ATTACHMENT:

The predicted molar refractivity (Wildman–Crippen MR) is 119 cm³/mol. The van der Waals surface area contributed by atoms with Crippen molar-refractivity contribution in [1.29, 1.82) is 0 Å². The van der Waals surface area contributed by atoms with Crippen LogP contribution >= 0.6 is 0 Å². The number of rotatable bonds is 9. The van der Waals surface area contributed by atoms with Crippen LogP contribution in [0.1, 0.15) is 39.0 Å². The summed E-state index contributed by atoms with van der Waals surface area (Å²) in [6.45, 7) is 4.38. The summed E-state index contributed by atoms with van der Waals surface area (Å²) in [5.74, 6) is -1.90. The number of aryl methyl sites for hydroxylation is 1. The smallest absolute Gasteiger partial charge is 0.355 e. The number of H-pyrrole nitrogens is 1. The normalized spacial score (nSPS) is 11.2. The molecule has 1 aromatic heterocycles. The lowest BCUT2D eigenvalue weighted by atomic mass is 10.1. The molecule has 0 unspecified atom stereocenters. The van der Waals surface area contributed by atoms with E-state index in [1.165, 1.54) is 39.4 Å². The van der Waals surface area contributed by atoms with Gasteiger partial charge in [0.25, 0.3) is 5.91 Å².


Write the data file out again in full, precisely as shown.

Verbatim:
The predicted molar refractivity (Wildman–Crippen MR) is 119 cm³/mol. The van der Waals surface area contributed by atoms with Crippen molar-refractivity contribution in [1.29, 1.82) is 0 Å². The van der Waals surface area contributed by atoms with Crippen LogP contribution >= 0.6 is 0 Å². The number of rotatable bonds is 9. The van der Waals surface area contributed by atoms with Crippen LogP contribution in [0.1, 0.15) is 39.0 Å². The summed E-state index contributed by atoms with van der Waals surface area (Å²) in [6.45, 7) is 4.38. The summed E-state index contributed by atoms with van der Waals surface area (Å²) in [5.74, 6) is -1.90. The number of aryl methyl sites for hydroxylation is 1. The smallest absolute Gasteiger partial charge is 0.355 e. The number of H-pyrrole nitrogens is 1. The normalized spacial score (nSPS) is 11.2. The molecule has 1 aromatic heterocycles. The lowest BCUT2D eigenvalue weighted by atomic mass is 10.1. The molecule has 0 unspecified atom stereocenters. The van der Waals surface area contributed by atoms with E-state index in [1.165, 1.54) is 39.4 Å². The van der Waals surface area contributed by atoms with Gasteiger partial charge in [0.25, 0.3) is 5.91 Å².